On a humid summer evening, Larisa Coronel watched her two sons zip around a cool blue and yellow splash pad at Officer Scott A. Winters Park in the tranquil town of Bay Harbor Islands.
Winters Park, which spreads across roughly three-quarters of an acre, also features two shaded playgrounds , a picnic pavilion, an open field, an adjacent dog park and water fountains. It’s also the first out of the town’s five parks to offer public restrooms, which is one of the main reasons why Coronel chose to celebrate her son Felix’s sixth birthday there in early June.
“Everyone wants something great for their family and community and that’s what we’ve done here and that’s what we’re continuing to do,” said Mayor Jordan Leonard, who paid special attention to the finer details when planning the park’s amentities. Leonard was adamant about planting Bermuda grass verses St. Augustine in the open field, an ideal sod for “kicking the ball around.”
He also made sure to add baby changing stations to both the men’s and women’s restrooms.
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Winters Park, 1135 98th St., has been a long time coming. Bay Harbor Islands purchased the park’s three parcels of land for $3.7 million in 2007. But it wasn’t until 2012 that $650,000 was allocated from the city’s reserve funds to pay for the park’s construction. At that time, the City Council agreed to repay the reserve from general dollars over the next upcoming 10 years, resulting in the park being 20 percent paid for by the time it opened in March 2015.
Thomas Dreher has been bringing his Great Dane Shakespeare to the dog area almost everyday. He’s appreciative to have the park but feels that it “has no shade.”
"I think most people seem happy with the concept that there is a park, but disappointed to a degree with the lack of forethought of planning the facilities," Dreher said.
Town Manager Ronald Wasson said that while the town could not plant fully mature trees, it added 10 new trees to the park and dog area, which will provide more shade over time. Additionally, a dog water fountain will be added soon.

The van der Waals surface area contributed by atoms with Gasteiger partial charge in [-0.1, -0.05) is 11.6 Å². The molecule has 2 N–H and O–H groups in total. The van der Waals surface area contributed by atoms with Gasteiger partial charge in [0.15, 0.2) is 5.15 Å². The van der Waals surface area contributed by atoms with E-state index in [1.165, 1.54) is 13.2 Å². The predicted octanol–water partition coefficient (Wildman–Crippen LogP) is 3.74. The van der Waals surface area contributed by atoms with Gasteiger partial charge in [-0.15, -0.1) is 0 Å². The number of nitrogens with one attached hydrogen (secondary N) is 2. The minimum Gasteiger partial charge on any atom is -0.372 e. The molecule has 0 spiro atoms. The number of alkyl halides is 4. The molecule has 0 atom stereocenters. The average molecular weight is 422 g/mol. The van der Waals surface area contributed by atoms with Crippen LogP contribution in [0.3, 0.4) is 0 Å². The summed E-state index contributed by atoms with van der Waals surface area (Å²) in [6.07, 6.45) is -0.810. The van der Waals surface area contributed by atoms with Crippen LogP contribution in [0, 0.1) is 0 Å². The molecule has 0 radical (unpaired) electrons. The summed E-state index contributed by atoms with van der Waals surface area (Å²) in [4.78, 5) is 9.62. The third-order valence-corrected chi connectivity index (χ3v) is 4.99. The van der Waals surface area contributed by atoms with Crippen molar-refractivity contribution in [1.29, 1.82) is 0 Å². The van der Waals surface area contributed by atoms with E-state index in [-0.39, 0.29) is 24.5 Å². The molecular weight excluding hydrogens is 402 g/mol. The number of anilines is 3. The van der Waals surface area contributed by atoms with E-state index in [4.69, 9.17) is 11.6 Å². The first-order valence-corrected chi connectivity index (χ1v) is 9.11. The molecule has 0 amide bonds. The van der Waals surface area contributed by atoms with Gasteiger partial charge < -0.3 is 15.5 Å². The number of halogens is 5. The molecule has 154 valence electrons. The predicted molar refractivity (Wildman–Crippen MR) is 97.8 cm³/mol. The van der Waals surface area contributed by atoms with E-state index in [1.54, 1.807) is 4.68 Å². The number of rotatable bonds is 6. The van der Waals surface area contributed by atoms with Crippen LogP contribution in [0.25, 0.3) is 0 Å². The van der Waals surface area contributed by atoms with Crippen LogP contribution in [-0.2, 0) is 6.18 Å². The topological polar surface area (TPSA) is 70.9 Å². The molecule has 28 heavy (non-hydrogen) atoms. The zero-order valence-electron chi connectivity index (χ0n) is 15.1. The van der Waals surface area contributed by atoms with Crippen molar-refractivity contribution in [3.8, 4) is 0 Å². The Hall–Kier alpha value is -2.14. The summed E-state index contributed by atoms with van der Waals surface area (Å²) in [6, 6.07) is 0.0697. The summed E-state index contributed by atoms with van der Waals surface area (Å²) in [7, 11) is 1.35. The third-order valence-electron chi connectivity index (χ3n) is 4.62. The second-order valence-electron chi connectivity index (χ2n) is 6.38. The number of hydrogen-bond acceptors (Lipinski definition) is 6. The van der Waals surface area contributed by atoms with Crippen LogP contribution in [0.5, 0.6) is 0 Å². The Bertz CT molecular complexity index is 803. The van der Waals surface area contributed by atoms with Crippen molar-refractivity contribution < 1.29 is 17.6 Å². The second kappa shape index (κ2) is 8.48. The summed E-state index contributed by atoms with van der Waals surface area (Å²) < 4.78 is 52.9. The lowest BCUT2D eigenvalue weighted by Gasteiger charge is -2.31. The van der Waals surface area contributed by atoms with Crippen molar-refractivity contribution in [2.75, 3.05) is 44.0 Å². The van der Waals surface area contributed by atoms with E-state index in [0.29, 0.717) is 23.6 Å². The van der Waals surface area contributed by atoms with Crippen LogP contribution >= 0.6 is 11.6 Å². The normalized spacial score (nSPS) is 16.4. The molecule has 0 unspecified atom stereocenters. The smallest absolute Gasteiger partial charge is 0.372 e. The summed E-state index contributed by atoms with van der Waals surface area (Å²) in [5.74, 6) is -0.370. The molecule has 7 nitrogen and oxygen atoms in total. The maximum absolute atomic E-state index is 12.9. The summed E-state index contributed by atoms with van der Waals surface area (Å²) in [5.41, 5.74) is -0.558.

Cheryl Convoy, who watched her Golden Retriever Jazmine frolic with the other neighborhood dogs, said that the community is grateful for the addition.
"The kids can go to the park with kids of different ages and they can also bring their dogs here after. I think we love it," Convoy said.
Bay Harbor Police Chief Sean Hemingway is also happy because the park offers children and teens a common area to be active, keeping them off the streets. He feels that this has indirectly helped improve the relationship between the town’s kids and police officers because it takes “the cop out of being the bad guy as far as throwing kids off the street.”
Hemingway and Leonard proposed to dedicate the park in memory of former Pompano Beach Police Officer Scott A. Winters, who was shot and killed in the line of duty in 1990. When they learned he grew up in Bay Harbor Islands, attended the local elementary school and even had his first job with Bay Harbor police, they knew they wanted to honor him.
“Dedicating a park in his memory is the least we could do,” Leonard said. “What a great honor for Officer Winters to have a park named after him, that for generations, kids are going to remember his name.”
During a March 2014 council meeting, Capt. Wayne Atkins from the Broward Sheriff’s Office, who was Winters’ sergeant in Pompano Beach, affirmed why it was a fitting decision to name a park after the fallen officer.
“I would catch him sometimes in our parks in the Northwest section, gun belt off hanging on the side of a fence, shooting basketball with some of the kids there," Atkins said. "He was a community-oriented police officer before it became a catchphrase."
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If you go
What: Scott A. Winters Park
Where: 1135 98th St., Bay Harbor Islands
Hours: 8 a.m. - sunset